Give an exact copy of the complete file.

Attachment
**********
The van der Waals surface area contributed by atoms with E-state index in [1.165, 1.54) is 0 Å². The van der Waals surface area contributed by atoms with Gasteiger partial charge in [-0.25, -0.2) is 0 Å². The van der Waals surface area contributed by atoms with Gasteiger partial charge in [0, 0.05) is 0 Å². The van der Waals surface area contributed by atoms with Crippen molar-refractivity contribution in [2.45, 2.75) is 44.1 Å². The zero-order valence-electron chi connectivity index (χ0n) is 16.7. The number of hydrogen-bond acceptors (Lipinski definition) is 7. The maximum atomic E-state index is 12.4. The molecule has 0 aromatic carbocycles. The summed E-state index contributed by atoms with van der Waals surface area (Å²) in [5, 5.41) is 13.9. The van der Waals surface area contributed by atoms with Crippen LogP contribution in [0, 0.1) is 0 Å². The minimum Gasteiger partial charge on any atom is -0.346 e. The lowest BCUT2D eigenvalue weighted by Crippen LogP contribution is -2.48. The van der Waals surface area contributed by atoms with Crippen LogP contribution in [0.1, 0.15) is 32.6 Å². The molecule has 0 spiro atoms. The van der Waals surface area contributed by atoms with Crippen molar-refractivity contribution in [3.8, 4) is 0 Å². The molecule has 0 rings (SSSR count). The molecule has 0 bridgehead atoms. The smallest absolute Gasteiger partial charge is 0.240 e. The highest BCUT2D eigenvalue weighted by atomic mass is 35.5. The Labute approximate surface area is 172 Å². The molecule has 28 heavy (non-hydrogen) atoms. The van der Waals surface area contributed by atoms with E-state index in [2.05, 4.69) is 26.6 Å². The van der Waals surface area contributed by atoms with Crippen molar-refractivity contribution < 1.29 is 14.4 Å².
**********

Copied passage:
The van der Waals surface area contributed by atoms with E-state index in [1.165, 1.54) is 0 Å². The van der Waals surface area contributed by atoms with Gasteiger partial charge in [-0.25, -0.2) is 0 Å². The van der Waals surface area contributed by atoms with Gasteiger partial charge in [0, 0.05) is 0 Å². The van der Waals surface area contributed by atoms with Crippen molar-refractivity contribution in [2.45, 2.75) is 44.1 Å². The zero-order valence-electron chi connectivity index (χ0n) is 16.7. The number of hydrogen-bond acceptors (Lipinski definition) is 7. The maximum atomic E-state index is 12.4. The molecule has 0 aromatic carbocycles. The summed E-state index contributed by atoms with van der Waals surface area (Å²) in [5, 5.41) is 13.9. The van der Waals surface area contributed by atoms with Crippen LogP contribution in [0, 0.1) is 0 Å². The minimum Gasteiger partial charge on any atom is -0.346 e. The lowest BCUT2D eigenvalue weighted by Crippen LogP contribution is -2.48. The van der Waals surface area contributed by atoms with Crippen LogP contribution in [0.1, 0.15) is 32.6 Å². The molecule has 0 spiro atoms. The van der Waals surface area contributed by atoms with Crippen molar-refractivity contribution in [3.8, 4) is 0 Å². The molecule has 0 rings (SSSR count). The molecule has 0 bridgehead atoms. The smallest absolute Gasteiger partial charge is 0.240 e. The highest BCUT2D eigenvalue weighted by atomic mass is 35.5. The Labute approximate surface area is 172 Å². The molecule has 28 heavy (non-hydrogen) atoms. The van der Waals surface area contributed by atoms with E-state index in [2.05, 4.69) is 26.6 Å². The van der Waals surface area contributed by atoms with Crippen molar-refractivity contribution < 1.29 is 14.4 Å².